The Vancouver Japanese Language School and Japanese Hall

Vancouver Japanese Language School, 1928. © Vancouver Japanese Language School and Japanese Hall
The Historic Sites and Monuments Board of Canada plaque unveiling ceremony in 2019. © Parks Canada
For the Week of May 2, 2022.

On May 2, 1953, the Vancouver Japanese Language School and Japanese Hall reopened in British Columbia. The only interwar Japanese language school that survived expropriation and reopened after the Second World War, it exemplified the resilience and strength of the Japanese Canadian community.

The Vancouver Japanese Language School (Vancouver Nippon Kyoritsu Go Gakko) was the first and largest Japanese language school in Canada. Opened in 1906, it was originally located at 439 Alexander Street in the Powell Street neighbourhood, where many people of Japanese descent had lived since the late 19th century. A working understanding of the Japanese language was greatly valued within the neighbourhood, as a means of retaining a sense of shared cultural heritage and as the working language for many businesses within the community. The school initially offered full-day courses on a wide range of subjects, modelled after Japanese examples, but in 1919 focused on after-school classes as a supplement, rather than an alternative, to public school education. It also served as a forum for the nurturing and celebration of Japanese culture, with a separate hall that became an important community-wide gathering place. Both the school and hall flourished and, in 1928, overcrowding led to the construction of a new building at 475 Alexander Street.

The school, the hall, and the community they served faced an uncertain future during the Second World War. In 1941, the Japanese attack on Pearl Harbor inflamed anti-Asian racism and fears that Japanese Canadians might support enemy attacks on the West Coast of British Columbia. The school closed before ordered to do so by the Department of Education on December 9. Then, beginning in early 1942, the government ordered the removal of 22,000 Japanese Canadians from coastal communities, forcing them into internment camps and dispersing them across the country. Teaching or learning Japanese was forbidden in the camps. Finally, in 1943, the government seized and sold millions of dollars’ worth of property owned by Japanese Canadians, removing the most visible traces of the Powell Street Community from the streetscape.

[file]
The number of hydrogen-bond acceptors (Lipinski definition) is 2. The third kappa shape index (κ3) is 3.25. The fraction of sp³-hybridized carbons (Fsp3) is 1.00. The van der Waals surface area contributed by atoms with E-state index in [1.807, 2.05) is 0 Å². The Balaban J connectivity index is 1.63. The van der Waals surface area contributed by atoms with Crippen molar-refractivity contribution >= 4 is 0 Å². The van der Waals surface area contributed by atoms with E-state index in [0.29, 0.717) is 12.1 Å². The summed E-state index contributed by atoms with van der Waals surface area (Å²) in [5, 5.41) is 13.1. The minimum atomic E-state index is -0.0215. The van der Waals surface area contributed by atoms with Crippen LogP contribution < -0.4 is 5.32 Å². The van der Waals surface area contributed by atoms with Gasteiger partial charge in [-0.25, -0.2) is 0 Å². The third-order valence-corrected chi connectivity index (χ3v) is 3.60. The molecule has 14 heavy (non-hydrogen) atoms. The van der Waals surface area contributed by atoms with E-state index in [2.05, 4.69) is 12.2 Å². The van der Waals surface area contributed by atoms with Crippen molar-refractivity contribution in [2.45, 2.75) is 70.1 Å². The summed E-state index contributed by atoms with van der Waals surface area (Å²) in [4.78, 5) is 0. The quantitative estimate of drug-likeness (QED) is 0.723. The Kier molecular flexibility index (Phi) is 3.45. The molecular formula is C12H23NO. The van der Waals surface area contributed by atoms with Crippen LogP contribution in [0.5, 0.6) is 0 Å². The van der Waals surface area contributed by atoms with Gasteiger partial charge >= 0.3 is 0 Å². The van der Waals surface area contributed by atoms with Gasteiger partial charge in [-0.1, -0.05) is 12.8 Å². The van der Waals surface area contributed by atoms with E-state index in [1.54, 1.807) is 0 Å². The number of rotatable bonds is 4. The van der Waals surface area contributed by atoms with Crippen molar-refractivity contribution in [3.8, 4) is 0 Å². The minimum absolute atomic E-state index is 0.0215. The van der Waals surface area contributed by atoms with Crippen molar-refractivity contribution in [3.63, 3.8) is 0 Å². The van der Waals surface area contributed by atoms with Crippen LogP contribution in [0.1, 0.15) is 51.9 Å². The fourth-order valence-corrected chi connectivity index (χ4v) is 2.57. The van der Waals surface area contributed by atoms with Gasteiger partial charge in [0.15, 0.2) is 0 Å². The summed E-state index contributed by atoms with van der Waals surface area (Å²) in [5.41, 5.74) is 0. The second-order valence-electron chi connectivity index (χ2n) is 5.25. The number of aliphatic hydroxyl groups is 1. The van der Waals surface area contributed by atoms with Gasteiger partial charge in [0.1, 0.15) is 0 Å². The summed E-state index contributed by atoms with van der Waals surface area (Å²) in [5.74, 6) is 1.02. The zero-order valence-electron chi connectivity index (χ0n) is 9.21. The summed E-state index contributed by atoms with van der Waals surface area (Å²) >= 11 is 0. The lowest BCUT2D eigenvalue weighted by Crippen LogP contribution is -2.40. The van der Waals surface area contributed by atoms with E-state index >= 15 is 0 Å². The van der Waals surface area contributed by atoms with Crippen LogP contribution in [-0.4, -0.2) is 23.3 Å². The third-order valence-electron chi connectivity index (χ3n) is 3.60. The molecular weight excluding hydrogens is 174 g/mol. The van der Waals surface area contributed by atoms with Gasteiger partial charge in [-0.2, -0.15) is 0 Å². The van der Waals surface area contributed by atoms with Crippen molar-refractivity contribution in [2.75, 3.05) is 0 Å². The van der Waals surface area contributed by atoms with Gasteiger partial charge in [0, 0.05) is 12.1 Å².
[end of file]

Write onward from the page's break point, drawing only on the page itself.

Between 1942 and 1952, the government leased the school, first to the Canadian Armed Forces and then to the Army and Navy Department Store, but the board of directors managed to prevent the legal transfer of the property. Still, the government sold half of the property and facilities in 1947, despite their lack of legal ownership. In 1953, after years of petitioning, local community efforts, and fundraising, the building became one of the few properties to be returned to the Japanese Canadian community after the war. The community raised money to restore the building, that same year, to help rebuild the neighbourhood and its sense of identity. Today, the school still teaches the Japanese language and operates a licensed childcare centre, allowing students to engage in traditional art forms and martial arts, and continues to stand as an important centre for community and communal events and celebrations.

The Vancouver Japanese Language School is a designated national historic site. The Historic Sites and Monuments Board of Canada (HSMBC) advises the Government of Canada on the commemoration of national historic sites, which can include a wide range of historic places such as gardens, complexes of buildings, and cultural landscapes.

The National Program of Historical Commemoration relies on the participation of Canadians in the identification of places, events, and persons of national historic significance. Any member of the public can nominate a topic for consideration by the Historic Sites and Monuments Board of Canada. Learn how to participate in the process.

Related links

Learn more about Parks Canada’s approach to public history by checking out the Framework for History and Commemoration (2019) on our website.

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